If you wish, you can also vary the range of integers in each file to get a third dimension you can evaluate performance along, but if you don’t feel like doing that just use a range of 1000000 for each. (Note that these are exactly the examples also described in the comment in the Python script itself.)

Put the data you collect for this problem in your README file and describe your observations. Also try to explain your observations using your understanding of the code you’re benchmarking. Why are the numbers as they are?

Optional (0%)

If you’re even more curious about where those benchmarks spend most of their time, you can also use the Java profiler to figure out where the “hot spots” in those programs are for a given input file. You can find examples for how to do this both in Peter’s lecture notes PDF and in Mike’s slides, however we’re not “pushing” the profiler this semester so this is strictly optional.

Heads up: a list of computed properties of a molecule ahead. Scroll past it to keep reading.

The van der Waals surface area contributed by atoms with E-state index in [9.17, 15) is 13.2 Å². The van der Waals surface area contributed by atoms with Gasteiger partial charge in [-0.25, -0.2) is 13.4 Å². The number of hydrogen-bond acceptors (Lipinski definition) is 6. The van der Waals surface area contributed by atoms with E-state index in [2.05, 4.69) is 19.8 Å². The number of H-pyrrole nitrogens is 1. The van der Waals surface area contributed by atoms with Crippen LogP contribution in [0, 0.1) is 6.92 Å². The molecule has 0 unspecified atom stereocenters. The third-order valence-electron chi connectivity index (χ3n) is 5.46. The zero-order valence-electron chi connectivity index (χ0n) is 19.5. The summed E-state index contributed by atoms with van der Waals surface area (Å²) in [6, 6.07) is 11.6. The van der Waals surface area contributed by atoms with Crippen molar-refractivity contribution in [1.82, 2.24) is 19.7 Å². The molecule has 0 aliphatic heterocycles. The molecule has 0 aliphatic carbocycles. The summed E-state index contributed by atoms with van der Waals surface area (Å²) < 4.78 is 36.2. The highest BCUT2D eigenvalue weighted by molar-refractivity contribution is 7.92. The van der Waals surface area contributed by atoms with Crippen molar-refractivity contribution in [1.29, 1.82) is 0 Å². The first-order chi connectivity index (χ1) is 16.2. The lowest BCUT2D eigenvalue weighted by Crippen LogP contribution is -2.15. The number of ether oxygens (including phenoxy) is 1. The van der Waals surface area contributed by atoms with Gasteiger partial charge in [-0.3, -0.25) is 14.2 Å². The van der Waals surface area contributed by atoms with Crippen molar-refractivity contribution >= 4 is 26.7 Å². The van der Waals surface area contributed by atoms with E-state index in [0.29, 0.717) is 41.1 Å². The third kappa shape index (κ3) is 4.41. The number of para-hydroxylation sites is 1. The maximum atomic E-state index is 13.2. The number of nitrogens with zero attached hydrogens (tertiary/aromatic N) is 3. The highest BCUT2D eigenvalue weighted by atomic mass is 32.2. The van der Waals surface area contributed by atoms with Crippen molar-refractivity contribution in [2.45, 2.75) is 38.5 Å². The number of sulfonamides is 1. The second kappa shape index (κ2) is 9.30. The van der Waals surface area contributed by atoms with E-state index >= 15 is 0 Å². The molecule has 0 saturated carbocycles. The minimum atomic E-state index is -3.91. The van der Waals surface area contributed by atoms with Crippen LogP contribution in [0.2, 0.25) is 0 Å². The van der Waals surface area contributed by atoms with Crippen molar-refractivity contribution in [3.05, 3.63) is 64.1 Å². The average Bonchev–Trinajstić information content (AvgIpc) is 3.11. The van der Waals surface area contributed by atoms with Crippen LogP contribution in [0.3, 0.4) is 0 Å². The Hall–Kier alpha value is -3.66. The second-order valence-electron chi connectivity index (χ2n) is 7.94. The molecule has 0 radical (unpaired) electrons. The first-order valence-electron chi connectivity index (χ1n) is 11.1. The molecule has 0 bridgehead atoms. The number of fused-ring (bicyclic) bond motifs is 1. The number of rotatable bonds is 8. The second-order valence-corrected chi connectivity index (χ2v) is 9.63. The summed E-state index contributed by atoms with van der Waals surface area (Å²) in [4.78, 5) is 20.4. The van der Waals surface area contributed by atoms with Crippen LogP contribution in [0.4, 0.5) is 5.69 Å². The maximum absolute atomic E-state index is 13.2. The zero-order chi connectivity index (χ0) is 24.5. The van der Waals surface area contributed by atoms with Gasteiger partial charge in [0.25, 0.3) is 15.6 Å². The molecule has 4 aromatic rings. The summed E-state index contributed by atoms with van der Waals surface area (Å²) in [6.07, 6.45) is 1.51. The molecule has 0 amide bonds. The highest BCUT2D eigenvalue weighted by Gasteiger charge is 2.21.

Use the timing profiler whenever possible because it will give you an accurate picture of what’s going on in the code; if that would take too long, use the sampling profiler to at least get a rough idea of what’s going on. You may want to create special test data (larger than 10000 lines but still small enough to use the timing profiler) as well. What you should be looking for is the cumulative percentage of time spent in our set operations.

Problem 2: Heuristics Ahead (40%)

Alright, now you get to write some code. You’ll modify the two implementations of Set<T> we provided to use the heuristics we discussed in lecture:

After you are reasonably sure that your new “adaptive” set implementations work, collect all the information you collected in Problem 1 again for the new implementations:

Put the data you collect for this problem in your README file and describe your observations, especially in comparison to the results you obtained in Problem 1. Also try to explain your observations using your understanding of the code you’re benchmarking. Why are the numbers as they are?

Problem 3: Queuing Priorities (40%)

For the last problem we leave sets behind and look at the PriorityQueue<T> interface instead. As discussed in lecture, the semantics of priority queues and sets are very different indeed, so why bother having them on this assignment? It turns out that Unique using a priority queue is a lot faster than using any of the set implementations we’ve seen so far, and we figured you should be exposed to that.